What about you? Do you trust in something of this world or do you trust in the name of the Lord? As I sat in our Voters' Meeting this last Sunday, I heard many things. I heard us giving lip service to God and following Him. But I came to realize that in reality, we trust in our money and assets. We look to them for security rather than looking to God. "But," the argument would go, "I can believe in God but I must make the plans that show that everything will work out just right. We will have enough in the bank account for day to day operations and still have all our assets in place to give us security should something happen and we need it." Really? Can you really be sure that you have worked things out so that you don't have to worry? I think of the parable that Jesus told: "The land of a rich man produced plentifully and he thought to himself, 'what shall I do, for I have nowhere to store my crops.' And he said, 'I will do this: I will tear down my barns and build larger ones and there I will store all my grain and my goods. And I will say to my soul, Soul, you have ample goods laid up for many years; relax, eat, drink and be merry.' But God said to him, 'Fool! This night your soul is required of you, and the things you have prepared, whose will they be?' So is the one who lays up treasure for himself and is not rich toward God." (Luke 12:16-21 ESV)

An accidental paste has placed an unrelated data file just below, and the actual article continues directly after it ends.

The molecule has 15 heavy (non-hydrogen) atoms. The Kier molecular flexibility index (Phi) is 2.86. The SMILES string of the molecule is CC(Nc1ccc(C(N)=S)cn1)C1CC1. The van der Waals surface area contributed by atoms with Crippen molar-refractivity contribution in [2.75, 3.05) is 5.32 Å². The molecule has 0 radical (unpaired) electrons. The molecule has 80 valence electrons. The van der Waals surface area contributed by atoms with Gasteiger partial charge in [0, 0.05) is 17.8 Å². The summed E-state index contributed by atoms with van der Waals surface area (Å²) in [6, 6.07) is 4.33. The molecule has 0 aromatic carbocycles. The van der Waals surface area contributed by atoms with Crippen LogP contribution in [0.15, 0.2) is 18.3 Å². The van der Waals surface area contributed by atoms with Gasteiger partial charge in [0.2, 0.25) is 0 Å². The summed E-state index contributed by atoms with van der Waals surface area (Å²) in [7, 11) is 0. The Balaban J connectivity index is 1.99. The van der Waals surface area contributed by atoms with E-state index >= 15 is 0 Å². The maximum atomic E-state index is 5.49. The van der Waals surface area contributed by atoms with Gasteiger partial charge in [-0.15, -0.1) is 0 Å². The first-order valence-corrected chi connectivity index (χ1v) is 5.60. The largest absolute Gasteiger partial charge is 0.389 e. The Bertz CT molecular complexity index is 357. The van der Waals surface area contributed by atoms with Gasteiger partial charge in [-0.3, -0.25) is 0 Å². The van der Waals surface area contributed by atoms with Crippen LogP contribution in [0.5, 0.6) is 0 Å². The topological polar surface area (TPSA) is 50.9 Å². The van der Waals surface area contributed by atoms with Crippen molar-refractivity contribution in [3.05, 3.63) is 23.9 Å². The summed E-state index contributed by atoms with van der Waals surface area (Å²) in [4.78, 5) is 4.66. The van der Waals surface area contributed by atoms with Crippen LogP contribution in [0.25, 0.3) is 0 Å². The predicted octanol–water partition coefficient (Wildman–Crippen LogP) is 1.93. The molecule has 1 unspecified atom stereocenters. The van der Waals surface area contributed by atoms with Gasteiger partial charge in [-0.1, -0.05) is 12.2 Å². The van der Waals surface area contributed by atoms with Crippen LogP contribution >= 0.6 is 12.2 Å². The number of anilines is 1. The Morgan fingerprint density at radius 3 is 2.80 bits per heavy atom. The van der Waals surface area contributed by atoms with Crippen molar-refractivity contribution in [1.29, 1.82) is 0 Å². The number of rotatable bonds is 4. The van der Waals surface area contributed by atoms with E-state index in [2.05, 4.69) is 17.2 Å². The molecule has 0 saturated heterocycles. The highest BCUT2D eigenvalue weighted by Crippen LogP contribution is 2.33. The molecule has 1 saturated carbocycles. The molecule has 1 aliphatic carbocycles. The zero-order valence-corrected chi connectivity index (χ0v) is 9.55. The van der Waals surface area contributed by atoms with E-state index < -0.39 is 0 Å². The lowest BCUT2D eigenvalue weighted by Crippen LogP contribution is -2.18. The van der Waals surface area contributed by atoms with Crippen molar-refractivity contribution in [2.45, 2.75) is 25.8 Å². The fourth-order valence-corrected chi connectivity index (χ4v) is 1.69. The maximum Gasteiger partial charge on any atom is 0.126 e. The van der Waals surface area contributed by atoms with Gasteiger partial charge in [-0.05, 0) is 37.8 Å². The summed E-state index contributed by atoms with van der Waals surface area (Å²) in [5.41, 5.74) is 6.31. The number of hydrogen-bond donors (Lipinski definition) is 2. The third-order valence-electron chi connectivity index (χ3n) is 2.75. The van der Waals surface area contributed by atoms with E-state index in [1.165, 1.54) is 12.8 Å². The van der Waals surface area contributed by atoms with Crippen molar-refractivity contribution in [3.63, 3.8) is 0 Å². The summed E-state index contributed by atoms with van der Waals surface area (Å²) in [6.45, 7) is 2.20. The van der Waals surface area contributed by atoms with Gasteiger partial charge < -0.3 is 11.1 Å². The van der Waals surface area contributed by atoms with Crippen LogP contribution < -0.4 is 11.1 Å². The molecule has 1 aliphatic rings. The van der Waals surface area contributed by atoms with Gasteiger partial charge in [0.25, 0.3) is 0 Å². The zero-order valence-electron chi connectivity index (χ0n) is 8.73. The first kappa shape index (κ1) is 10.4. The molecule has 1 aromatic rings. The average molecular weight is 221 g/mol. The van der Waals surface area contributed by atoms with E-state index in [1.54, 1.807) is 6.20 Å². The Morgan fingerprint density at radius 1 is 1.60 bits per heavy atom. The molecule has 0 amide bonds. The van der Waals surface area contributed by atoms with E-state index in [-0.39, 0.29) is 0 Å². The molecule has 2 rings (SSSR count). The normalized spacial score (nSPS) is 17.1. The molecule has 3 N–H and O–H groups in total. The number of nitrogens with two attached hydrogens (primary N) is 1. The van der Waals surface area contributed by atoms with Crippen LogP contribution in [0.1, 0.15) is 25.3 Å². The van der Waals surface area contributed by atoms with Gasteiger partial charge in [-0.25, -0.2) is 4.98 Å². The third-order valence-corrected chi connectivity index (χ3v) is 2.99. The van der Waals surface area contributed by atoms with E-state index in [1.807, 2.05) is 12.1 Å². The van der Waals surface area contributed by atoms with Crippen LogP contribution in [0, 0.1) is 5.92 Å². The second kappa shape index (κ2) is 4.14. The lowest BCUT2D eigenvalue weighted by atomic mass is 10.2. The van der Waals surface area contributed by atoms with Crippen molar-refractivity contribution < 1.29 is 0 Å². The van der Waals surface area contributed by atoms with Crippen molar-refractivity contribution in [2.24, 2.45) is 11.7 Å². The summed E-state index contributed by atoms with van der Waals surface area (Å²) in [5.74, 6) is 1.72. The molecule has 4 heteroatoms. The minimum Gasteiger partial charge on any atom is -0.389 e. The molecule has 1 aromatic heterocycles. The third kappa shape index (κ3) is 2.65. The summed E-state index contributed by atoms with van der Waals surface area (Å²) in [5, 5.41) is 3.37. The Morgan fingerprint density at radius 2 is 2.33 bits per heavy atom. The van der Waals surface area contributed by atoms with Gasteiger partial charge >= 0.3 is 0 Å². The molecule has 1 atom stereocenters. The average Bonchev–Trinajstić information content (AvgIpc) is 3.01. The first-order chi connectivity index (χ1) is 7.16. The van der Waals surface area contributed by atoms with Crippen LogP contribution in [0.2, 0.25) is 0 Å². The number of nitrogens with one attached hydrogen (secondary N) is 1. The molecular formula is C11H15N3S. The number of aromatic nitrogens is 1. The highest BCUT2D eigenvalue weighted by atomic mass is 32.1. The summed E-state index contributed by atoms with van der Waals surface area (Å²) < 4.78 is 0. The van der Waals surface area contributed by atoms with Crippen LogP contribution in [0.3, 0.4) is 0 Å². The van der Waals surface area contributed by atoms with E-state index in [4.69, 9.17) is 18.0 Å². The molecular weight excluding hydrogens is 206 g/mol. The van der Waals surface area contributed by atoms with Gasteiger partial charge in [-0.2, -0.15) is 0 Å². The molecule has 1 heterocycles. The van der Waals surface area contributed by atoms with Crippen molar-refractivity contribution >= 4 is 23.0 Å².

As I look at this parable, I often think of the way that many of us act in the church. We look at our assets and we trust in them. We must have many assets and then we will feel comfortable and sit back and take our ease. But is that really the way that the Lord tells us to live. Is that really good, Christian "stewardship." The Lord doesn't tell the church to lay up assets for a rainy day or a tough time. Yes, He may well give the church those assets but He doesn't do it so that we can fall down on our life of stewardship. All too often, what happens, is as a people, we trust in our assets and what our plans are for the way the local congregation should go rather than to trust in God. We look to the bank account and figure that if it is big enough, we are all right. And then we forget about our daily stewardship life. We forget that we are called to be Christ-like in how we use what God has given to us. We become stingy, left-over givers. We give out of what we think we can spare rather than being first-fruit givers that trust in God and say, "Lord, You have given all to me. Out of my heart, out of faith in You, I support the work of Your congregation to this level." And then give no matter how much or how little it seems the church may or may not have. Christian stewardship is not giving to a budget. It is giving as the Lord has given to you. Does the church need it? That isn't the question. Does your faith need to act in that way? That is the real question. How does your faith act? If your giving is done only when you feel there is a need, then you are not living in faith. You are living in response to needs. Faith trust in all things and acts. Stewardship is such that it is done no matter what. If you decide that you are giving 10% then you give that amount. If you decide to only give 1%, then you give that amount. If you decide to give 20%, then you give that amount. How you act is meant to reflect your life of faith and your trust in God not to be a response to a budget.